T.J. Warren is an interesting fit in the NBA — the guy can put up points, but in a league that is moving away from midrange shots that is his bread and butter.
The 6’8” forward out of North Carolina State is still very likely to go in the middle of the first round — and he is going to go as he will declare for the NBA Draft, reports Adrian Wojnarowski of Yahoo Sports.
Warren reached the decision with his family on Sunday and had been expected to inform the N.C. State coaching staff of his decision early this week, sources told Yahoo Sports. A formal announcement is expected to come soon.
In the right setting and system, one that plays up tempo, Warren could have value from the start. You could why in the “First Four” NCAA Tournament game when he dropped 25 on Xavier. Warren can score in transition, he works well off the ball, and he’s a solid defenders. He will knock down midrange jumpers with a little room.
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But he’s not great at creating his own shot and he knocked down just 27 percent of his threes last season — wherever he lands that has to change. You can’t play the three or be a small four in the NBA unless you can shoot with real range and space the floor. He will need to develop that shot, if so he becomes an interesting potential rotation player.
In other news, Ohio State’s LaQuinton Ross will declare for the draft as well, reports Jeff Goodman of ESPN. Ross, a 6’8” small forward, led Ohio State averaging 15.2 points and 5.9 rebounds a game this season. The junior will forgo his final year of eligibility. DraftExpress has him being taken in the middle of the second round (which makes this a real risk for him to come out, there is no guaranteed money in the second round).
Philadelphia 76ers big man Joel Embiid has a certain sense of humor, one that has embraced former Sixers GM Sam Hinkie’s motto of “Trust the Process” as a kind of personal mantra and brand.
Embiid has apparently taken it a step further, showing off custom sneakers on Snapchat of his “Trust the Process” shoes.
You read that right.
The inside tongue of a pair of kicks Embiid was rocking on Saturday read in all lowercase letters the phrase we now associate with the Cameroonian center.
Embiid famously dubbed himself “The Process” and even filed for a trademark on the language in order to sell merchandise no doubt to be with us shortly.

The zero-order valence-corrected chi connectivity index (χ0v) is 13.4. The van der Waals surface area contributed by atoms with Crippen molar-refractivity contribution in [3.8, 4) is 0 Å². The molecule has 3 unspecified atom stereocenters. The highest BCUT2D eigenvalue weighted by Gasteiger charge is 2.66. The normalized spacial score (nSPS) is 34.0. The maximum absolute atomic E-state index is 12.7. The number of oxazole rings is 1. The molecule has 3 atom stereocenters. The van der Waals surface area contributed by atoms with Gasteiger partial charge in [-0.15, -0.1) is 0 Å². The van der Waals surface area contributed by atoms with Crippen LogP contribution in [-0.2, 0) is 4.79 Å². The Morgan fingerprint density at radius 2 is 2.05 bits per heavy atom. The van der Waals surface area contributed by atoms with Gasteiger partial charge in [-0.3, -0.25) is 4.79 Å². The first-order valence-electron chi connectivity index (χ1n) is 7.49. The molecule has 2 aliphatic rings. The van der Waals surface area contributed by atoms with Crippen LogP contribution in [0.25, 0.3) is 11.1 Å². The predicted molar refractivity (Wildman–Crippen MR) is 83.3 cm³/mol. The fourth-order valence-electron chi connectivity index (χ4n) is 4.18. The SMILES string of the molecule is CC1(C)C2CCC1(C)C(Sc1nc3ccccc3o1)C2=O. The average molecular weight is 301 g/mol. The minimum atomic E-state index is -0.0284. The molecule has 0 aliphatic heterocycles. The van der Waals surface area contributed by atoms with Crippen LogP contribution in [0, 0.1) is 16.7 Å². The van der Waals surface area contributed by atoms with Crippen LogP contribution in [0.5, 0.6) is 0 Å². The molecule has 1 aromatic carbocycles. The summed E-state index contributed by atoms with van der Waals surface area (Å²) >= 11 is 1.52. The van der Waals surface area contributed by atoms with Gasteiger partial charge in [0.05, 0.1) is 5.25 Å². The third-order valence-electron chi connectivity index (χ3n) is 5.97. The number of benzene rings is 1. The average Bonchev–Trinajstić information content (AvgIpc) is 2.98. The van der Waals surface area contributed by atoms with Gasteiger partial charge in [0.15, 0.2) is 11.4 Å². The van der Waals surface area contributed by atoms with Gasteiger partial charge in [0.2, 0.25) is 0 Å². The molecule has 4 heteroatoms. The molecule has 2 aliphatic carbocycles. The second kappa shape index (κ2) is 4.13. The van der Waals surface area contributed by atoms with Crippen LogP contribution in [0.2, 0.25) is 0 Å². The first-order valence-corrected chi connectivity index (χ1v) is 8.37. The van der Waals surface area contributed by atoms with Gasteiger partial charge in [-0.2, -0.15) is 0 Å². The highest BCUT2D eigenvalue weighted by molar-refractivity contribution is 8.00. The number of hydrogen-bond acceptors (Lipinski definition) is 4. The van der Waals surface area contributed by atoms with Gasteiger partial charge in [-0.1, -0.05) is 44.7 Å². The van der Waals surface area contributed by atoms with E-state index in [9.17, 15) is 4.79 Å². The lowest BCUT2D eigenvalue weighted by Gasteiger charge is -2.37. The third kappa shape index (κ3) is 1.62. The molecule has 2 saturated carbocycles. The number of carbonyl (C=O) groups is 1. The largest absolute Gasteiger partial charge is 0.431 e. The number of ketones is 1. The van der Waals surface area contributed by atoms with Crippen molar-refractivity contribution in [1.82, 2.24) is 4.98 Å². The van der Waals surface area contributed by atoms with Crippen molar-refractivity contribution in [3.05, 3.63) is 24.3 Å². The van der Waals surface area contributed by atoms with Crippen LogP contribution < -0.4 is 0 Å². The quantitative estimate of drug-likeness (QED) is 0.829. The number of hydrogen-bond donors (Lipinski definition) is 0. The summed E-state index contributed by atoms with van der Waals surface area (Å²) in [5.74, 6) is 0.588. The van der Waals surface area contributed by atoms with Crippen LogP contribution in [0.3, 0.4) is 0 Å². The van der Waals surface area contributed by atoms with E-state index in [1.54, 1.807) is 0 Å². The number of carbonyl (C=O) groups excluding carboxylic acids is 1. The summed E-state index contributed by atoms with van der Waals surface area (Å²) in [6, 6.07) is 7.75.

Keep it coming, Joel. Absolutely each and every one of these are great.
Cleveland Cavaliers superstar LeBron James is one of the best basketball players ever, and on Friday night he passed Elvin Hayes for 9th on the NBA’s all-time scoring list.
Now, LeBron has accomplished a feat that is all his own.
During a game against the Charlotte Hornets on Saturday, James became the first player to log 27,000 points, 7,000 rebounds, and 7,000 assists.
Being alone in those categories is incredibly special, and is a marker to how James has played his entire career as a revolutionary point forward.
James is not only 9th in scoring, but 16th in assists. Statistical averages suggest he will end the season somewhere around 12th all-time in passing.
Timofey Mozgov is not an MVP candidate, but that didn’t stop one fan from starting a chant while the Los Angeles Lakers C was at the free-throw line on Friday night against the Phoenix Suns.
May I just say this: Bless this fan.
As Mozgov went to the line midway through the first quarter, someone within earshot of ESPN’s parabolic microphones started a chant for the Russian big man.
It was quiet during Mozgov’s first free throw, but during the second more fans at Staples joined in to the point where it was impossible to ignore it.
This is what having a fun at a basketball game looks like. Too good.
Cleveland Cavaliers veteran Richard Jefferson has a legendary Snapchat account, and I think it just got even better.
During a video posted to Jefferson’s account on Saturday, viewers were able to see a point-of-view account of what it’s like to be an NBA player practicing 3-pointers and dunking down lob passes.
Thanks to a pair of Snapchat Spectacles — a video camera in a set of glasses and paired with the social application — Jefferson gave us a taste of what it’s like to be an NBA player, if only for a moment.
I think it’s pretty cool to see from his perspective. Thanks to the evolution of wearable technology and 3D viewing equipment this is probably just a very small preview of what our viewing experience for the NBA is going to be like in 10-15 years.